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52-can i touch my defined benefit plan?
Old 07-07-2010, 03:15 PM   #1
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52-can i touch my defined benefit plan?

My husband and I quit our jobs...I am 52 and he is 42. We hated the grind. I have a defined benefit plan through my past employer. It says when I am 55 I should have $215,000. We have been living off of part time work and getting monthly payments through our deferred comp we saved. Can I get to the money now to invest? Do I wait and take lump or monthly annuity payments? Any advice appreciated.
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Old 07-07-2010, 04:04 PM   #2
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My husband and I quit our jobs...I am 52 and he is 42. We hated the grind. I have a defined benefit plan through my past employer. It says when I am 55 I should have $215,000. We have been living off of part time work and getting monthly payments through our deferred comp we saved. Can I get to the money now to invest? Do I wait and take lump or monthly annuity payments? Any advice appreciated.
Each plan is different. My immediate thought is that you could, but you would take a hit as far as how much you get. Do you have to take a lump sum or could it be payments? Why did you quit your jobs before you knew you could
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Old 07-07-2010, 04:28 PM   #3
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Each plan is different. My immediate thought is that you could, but you would take a hit as far as how much you get. Do you have to take a lump sum or could it be payments? Why did you quit your jobs before you knew you could

Yep, for instance, I work for the federal govt. I'm 52 yrs old. I have a defined benefit plan, as well. My minimum retirement age is 55. I could quit today, and I'd still get my pension, but not until age 60. And...I'd also take a 2% hit for each year I punched out early. Therefore...since I've worked way too long to give it up now, even for a few years, I'm gonna stay until I'm 55. EXACTLY 55, but still....55. I don't have a better answer for your situation, you'll need to contact the admiinistrators for your DBP, or at least your former employer. I hope you get good news!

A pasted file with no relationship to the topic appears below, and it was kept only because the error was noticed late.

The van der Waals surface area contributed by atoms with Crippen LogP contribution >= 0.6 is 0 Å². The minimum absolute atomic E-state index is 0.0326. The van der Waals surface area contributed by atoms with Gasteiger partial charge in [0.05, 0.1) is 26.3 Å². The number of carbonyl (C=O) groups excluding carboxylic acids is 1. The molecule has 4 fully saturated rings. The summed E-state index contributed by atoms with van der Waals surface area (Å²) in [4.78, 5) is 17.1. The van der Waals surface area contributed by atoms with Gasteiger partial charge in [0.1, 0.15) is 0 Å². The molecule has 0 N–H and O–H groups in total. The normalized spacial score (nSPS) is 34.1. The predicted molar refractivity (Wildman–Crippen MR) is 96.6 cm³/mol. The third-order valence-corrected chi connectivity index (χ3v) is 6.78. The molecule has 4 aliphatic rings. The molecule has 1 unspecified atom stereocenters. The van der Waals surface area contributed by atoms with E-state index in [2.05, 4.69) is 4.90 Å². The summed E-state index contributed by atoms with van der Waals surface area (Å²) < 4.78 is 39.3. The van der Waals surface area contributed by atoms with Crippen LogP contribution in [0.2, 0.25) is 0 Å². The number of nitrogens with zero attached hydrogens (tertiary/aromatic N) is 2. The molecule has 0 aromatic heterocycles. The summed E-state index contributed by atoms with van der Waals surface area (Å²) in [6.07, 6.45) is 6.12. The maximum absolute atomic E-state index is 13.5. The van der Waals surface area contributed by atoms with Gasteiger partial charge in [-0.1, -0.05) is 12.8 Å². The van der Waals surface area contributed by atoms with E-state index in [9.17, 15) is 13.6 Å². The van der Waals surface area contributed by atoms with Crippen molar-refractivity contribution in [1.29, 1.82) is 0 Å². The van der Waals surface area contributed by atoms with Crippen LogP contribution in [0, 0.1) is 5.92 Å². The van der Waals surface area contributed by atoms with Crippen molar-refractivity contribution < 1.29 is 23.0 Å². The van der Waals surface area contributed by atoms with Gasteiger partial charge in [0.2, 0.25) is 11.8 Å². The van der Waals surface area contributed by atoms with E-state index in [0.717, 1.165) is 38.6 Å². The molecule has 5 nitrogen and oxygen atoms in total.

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Old 07-07-2010, 04:34 PM   #4
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After posting the above, I realized that I've heard someplace that if I wanted to, I could possibly quit my job and just liquidate my DBP for the contributions I've made, maybe with some interest. Not for sure about that, but it's floating around in my head....lol Anyhow...I wouldn't be willing to give up the $1+ million value of my pension as it pays out over the years for a measly couple hundred thousand or less of contributions over my 35 year career. I wouldn't give 'em that satisfaction!
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Old 07-08-2010, 07:34 PM   #5
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First post. Been lurking for about 2 months and will someday get around to the "Hi, I Am" post. Not FI yet, much less FIRE.

But I *did* take a lump sum withdrawal of my contributions from a DBP back in 1998. Never regratted it - but you might. Three things:

(1) Every DBP is different. You'll likely need to check with your former employer for details. Surprised this wasn't covered in your exit interview.